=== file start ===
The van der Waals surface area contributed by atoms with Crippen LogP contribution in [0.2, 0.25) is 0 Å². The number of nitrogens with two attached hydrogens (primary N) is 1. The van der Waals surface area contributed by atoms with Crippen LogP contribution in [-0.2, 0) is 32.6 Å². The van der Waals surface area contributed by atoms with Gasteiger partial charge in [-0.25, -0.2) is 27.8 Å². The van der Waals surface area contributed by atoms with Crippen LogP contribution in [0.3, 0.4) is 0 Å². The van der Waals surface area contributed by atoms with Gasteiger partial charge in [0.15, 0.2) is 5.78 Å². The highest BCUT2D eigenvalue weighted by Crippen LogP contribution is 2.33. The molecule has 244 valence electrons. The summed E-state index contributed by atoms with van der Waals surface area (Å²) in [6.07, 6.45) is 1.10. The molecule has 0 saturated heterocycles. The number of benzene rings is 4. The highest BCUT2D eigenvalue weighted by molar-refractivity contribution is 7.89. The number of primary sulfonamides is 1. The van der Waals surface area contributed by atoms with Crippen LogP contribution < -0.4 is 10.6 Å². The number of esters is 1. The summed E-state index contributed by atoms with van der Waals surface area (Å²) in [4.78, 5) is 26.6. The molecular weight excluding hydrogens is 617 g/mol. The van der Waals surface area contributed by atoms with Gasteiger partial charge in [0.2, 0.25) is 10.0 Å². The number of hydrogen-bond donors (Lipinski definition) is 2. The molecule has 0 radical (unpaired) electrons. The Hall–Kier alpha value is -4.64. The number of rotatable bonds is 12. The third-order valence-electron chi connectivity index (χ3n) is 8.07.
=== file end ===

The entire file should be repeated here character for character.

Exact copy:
The van der Waals surface area contributed by atoms with Crippen LogP contribution in [0.2, 0.25) is 0 Å². The number of nitrogens with two attached hydrogens (primary N) is 1. The van der Waals surface area contributed by atoms with Crippen LogP contribution in [-0.2, 0) is 32.6 Å². The van der Waals surface area contributed by atoms with Gasteiger partial charge in [-0.25, -0.2) is 27.8 Å². The van der Waals surface area contributed by atoms with Crippen LogP contribution in [0.3, 0.4) is 0 Å². The van der Waals surface area contributed by atoms with Gasteiger partial charge in [0.15, 0.2) is 5.78 Å². The highest BCUT2D eigenvalue weighted by Crippen LogP contribution is 2.33. The molecule has 244 valence electrons. The summed E-state index contributed by atoms with van der Waals surface area (Å²) in [6.07, 6.45) is 1.10. The molecule has 0 saturated heterocycles. The number of benzene rings is 4. The highest BCUT2D eigenvalue weighted by molar-refractivity contribution is 7.89. The number of primary sulfonamides is 1. The van der Waals surface area contributed by atoms with Crippen LogP contribution < -0.4 is 10.6 Å². The number of esters is 1. The summed E-state index contributed by atoms with van der Waals surface area (Å²) in [4.78, 5) is 26.6. The molecular weight excluding hydrogens is 617 g/mol. The van der Waals surface area contributed by atoms with Gasteiger partial charge in [0.2, 0.25) is 10.0 Å². The number of hydrogen-bond donors (Lipinski definition) is 2. The molecule has 0 radical (unpaired) electrons. The Hall–Kier alpha value is -4.64. The number of rotatable bonds is 12. The third-order valence-electron chi connectivity index (χ3n) is 8.07.